Then, as luck would have it, at an international meeting on regenerative organic agriculture, we met with a vice president of the Patagonia corporation, who was also on the policy advisory board of Unilever. After we shared our research with him, he offered to ask Ben & Jerry’s CEO to help us re-establish talks with their corporate managers. After several months, we began talks with both Ben & Jerry’s and Unilever’s sourcing directors and consultants, meeting several times at its South Burlington headquarters and hosting them a couple of times at our Thetford farm.
Stalling has been refined to an art form with Ben & Jerry’s social mission and dairy teams.
We shared all of our research on labor abuse, animal abuse, farm bankruptcy, water pollution, and damaged rural communities with Ben & Jerry’s. We also introduced them to consultants and resources in an effort to convince them that going organic would not only be good for them – practicing what they preach and all – but it would also be an essential lifeline for farmers in the state who wanted to convert to organic but had no market. Instead of greenwashing, we argued that they could finally advertise their decision to completely clean up their supply chain. They said they would get back to us.
Stalling has been refined to an art form with Ben & Jerry’s social mission and dairy teams. In April 2016, they felt that they would have a decision on changing their dairy sourcing by September/October 2016. When October came, they felt that they would have a decision by December. In December, we were told that February or March would be when they made their sourcing decision. In February, a Unilever director offered to set up meetings with Ben & Jerry’s CEO and us (Regeneration Vermont) and Roger Allbee, the former Vermont secretary of agriculture. Six months later, we are still hoping to have that meeting. Finally, April or May was to be the target date for making sourcing decisions. It is now July — still no decision, still no meeting with the CEO. Still stalling.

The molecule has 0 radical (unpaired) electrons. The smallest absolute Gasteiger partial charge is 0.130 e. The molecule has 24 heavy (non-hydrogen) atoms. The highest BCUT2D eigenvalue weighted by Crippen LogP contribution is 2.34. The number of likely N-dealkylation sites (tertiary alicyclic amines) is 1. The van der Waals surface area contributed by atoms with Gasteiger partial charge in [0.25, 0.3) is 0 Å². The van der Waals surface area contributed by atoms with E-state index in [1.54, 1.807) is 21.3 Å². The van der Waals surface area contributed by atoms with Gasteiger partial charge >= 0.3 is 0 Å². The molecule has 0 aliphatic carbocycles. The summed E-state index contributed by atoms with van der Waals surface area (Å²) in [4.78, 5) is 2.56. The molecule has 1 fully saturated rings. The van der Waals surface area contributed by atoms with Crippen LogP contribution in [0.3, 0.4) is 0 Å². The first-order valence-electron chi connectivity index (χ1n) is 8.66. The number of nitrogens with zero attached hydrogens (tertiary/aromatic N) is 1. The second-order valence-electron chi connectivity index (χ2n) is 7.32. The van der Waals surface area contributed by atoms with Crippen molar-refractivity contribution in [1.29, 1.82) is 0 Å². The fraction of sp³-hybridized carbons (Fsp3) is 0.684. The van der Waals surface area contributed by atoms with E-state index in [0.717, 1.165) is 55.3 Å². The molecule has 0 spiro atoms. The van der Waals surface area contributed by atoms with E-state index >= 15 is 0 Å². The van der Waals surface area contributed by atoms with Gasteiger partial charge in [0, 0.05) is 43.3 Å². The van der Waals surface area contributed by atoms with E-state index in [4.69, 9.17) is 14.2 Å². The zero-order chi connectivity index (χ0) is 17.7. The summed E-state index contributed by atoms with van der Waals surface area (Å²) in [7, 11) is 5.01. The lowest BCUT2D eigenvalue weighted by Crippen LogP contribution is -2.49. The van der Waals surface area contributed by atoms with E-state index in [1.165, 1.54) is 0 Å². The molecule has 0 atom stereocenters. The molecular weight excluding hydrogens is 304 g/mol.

They are also stalling with Migrant Justice. They argue that Ben & Jerry’s is supportive of Migrant Justice’s Dairy with Dignity program, but they cannot get their supplier — St. Albans Co-op — to go along with the program. Just more stalling.
It’s time to stop pretending that Ben & Jerry’s is a socially or environmentally conscious corporation. They know how damaging their milk supply chain is. They know that labor is being abused. They know that cows are burning out before they are five years old. They know that antibiotics were being misused. They know that the dairies that supply their milk are polluting our drinking water and most of the rivers and lakes in Vermont. They can’t pretend that they didn’t know how damaging their supply chain is, because we shared all this data with them. Yet they refuse to act.
They are owned by Unilever, the third largest food marketer/manufacturer in the world, doing almost $60 billion dollars of business per year, only slightly less than number two, Pepsico at $63 billion. Unilever is an international powerhouse, a very dominant force in world markets and food politics.
In 2000, Unilever paid $326 million for Ben & Jerry’s. When it bought Ben & Jerry’s, Unilever promised to retain B&J’s creative, trend-setting posture. That was a promise they have not kept. In 2016, Unilever’s quirky ice cream manufacturer had gross sales of $600 million, headed for a billion in 2020. With the current glut of low price milk, it is obvious that Unilever’s plan is to take advantage of this disaster on the farms and make as much money as possible while stalling us, Migrant Justice, and everyone else taking aim at its dirty deeds.